Best Dog Food For Labs
The most popular dog breed in the United States, Canada, and many other countries around the world is the Labrador Retriever. Family-friendly, super intelligent, active, outgoing, and affectionate, the Lab is medium-large in size. Colors are black, chocolate, or yellow.
Quick Look At Our Top Picks For Best Dog Food For Labs:
- Farmina N & D Ancestral Low Grain Dry Dog Food
- Royal Canin Large Breed Dog Food
- Purina Pro Plan 26/16
- Eukanuba Large Breed Adult Dog Food
- Hill’s Science Diet Adult Large Breed
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In this article we will tell you about the best food for your Labrador Retriever. For quick navigation use the table of contents below:
- 1 Our criteria
- 2 Special considerations for feeding Labrador Retrievers
- 3 Top 5 Best Rated Dog Foods For Labrador Retrievers Reviewed
- 4 Understanding the dietary needs of Labrador Retrievers
- 5 Are there any special nutritional requirements?
- 6 How much should you feed your Lab?
- 7 Do Labs have food allergies or food sensitivities?
Recently the U.S. Food and Drug Administration (FDA) has put out a warning about dog foods containing peas, legumes, lentils, and root vegetables such as potatoes.
These are the alternative ingredients that are often used in grain-free dog foods. An unusually high number of dogs eating grain-free foods have been reported to have dilated cardiomyopathy (DCM), a serious heart problem.
Many of these dogs have also been found to have low levels of the amino acid taurine. DCM is a genetic condition in a few breeds but it is now being identified as a possibly diet-related problem.
The FDA is working with veterinary cardiologists and dog owners to research this problem.
In the mean time, it is recommended that owners steer clear of foods that contain these ingredients in large amounts.
Large amounts can be identified when one of the problematic ingredients appears as one of the first five on the product’s ingredient list. We have used this criteria in choosing foods for Labrador Retrievers.
Other criteria we have used to select dog food for Labs:
- The food has research to back up claimed formulas.
- The company has qualified veterinary nutritionists formulating their foods.
- The company has rigorous quality control.
- The food avoids the use of exotic ingredients because they can be hard to work with and lead to nutritional deficiencies.
Special considerations for feeding Labrador Retrievers
All dogs need good quality protein in their diets. Ideally, most of this protein will come from good sources of animal proteins such as meat, fish, and poultry.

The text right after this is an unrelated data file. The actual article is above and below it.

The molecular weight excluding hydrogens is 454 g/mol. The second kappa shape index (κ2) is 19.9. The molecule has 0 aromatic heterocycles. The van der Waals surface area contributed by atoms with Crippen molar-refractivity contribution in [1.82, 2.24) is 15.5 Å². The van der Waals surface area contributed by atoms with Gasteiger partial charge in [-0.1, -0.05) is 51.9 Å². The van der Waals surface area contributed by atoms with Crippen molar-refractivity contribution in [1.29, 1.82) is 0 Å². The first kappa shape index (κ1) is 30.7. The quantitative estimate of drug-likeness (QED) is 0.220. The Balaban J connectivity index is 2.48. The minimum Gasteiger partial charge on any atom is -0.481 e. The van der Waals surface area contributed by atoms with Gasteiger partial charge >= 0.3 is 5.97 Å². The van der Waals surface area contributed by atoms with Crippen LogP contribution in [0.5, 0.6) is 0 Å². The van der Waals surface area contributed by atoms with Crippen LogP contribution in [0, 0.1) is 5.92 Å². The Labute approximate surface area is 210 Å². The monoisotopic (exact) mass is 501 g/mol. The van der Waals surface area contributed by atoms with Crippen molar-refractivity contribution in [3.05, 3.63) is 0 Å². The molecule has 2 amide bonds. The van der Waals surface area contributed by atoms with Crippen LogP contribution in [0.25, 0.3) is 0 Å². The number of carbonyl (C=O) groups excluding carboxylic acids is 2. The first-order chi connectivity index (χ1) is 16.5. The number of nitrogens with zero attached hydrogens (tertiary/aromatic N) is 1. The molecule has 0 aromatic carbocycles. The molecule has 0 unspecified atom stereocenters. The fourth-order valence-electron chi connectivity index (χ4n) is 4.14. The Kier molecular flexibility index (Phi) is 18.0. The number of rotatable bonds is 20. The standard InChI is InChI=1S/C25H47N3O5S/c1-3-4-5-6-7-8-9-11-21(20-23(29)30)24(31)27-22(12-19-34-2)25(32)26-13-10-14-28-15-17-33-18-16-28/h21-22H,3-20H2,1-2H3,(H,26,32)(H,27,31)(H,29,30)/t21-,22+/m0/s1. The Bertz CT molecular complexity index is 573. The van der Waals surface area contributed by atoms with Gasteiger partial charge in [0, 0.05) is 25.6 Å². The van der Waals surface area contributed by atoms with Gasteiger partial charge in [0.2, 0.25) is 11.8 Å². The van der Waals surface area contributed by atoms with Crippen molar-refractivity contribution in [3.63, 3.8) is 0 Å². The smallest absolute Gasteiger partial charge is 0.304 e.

Adult dogs need a minimum of 18 percent protein in their diet . If your Lab is very active or engaging in serious work such as hunting, he would need more protein.
Labrador Retrievers are generally a healthy breed and they like to eat. According to one wit, a Lab never met a meal he didn’t like.
If a Lab doesn’t eat, he’s probably sick. They are usually easy to maintain if you feed them a good quality dog food.
For this reason, it’s not unusual to find older Labs and even some young Labs that are overweight.
One of the special considerations for feeding your Labrador Retriever is watching his weight.
Research shows that overweight and obese dogs can live as much as two years less than dogs that stay at a healthy weight.Overweight dogs can suffer from many health problems such as hip dysplasia, arthritis, heart disease, diabetes, respiratory illness, and other problems that are made worse by being overweight.
Keep in mind that dogs that are spayed or neutered generally have a slower metabolism, so they will be more likely to gain weight eating the same food portions as normal dogs.
We suggest that you choose a good dog food that is not too high in fat. Adult dogs need a minimum of 5 percent fat in their diets, but virtually all dog foods have much higher fat contents.
If your dog is very active or engaging in sports, he can have more fat in his diet. If he’s a couch potato, the extra fat and calories will simply add pounds.
We recommend that you measure your Lab’s food portions so he doesn’t overeat. Free feeding – leaving food sitting out all the time – is a sure way to encourage your dog to put on too many pounds. A Labrador Retriever will keep eating as long as there is food.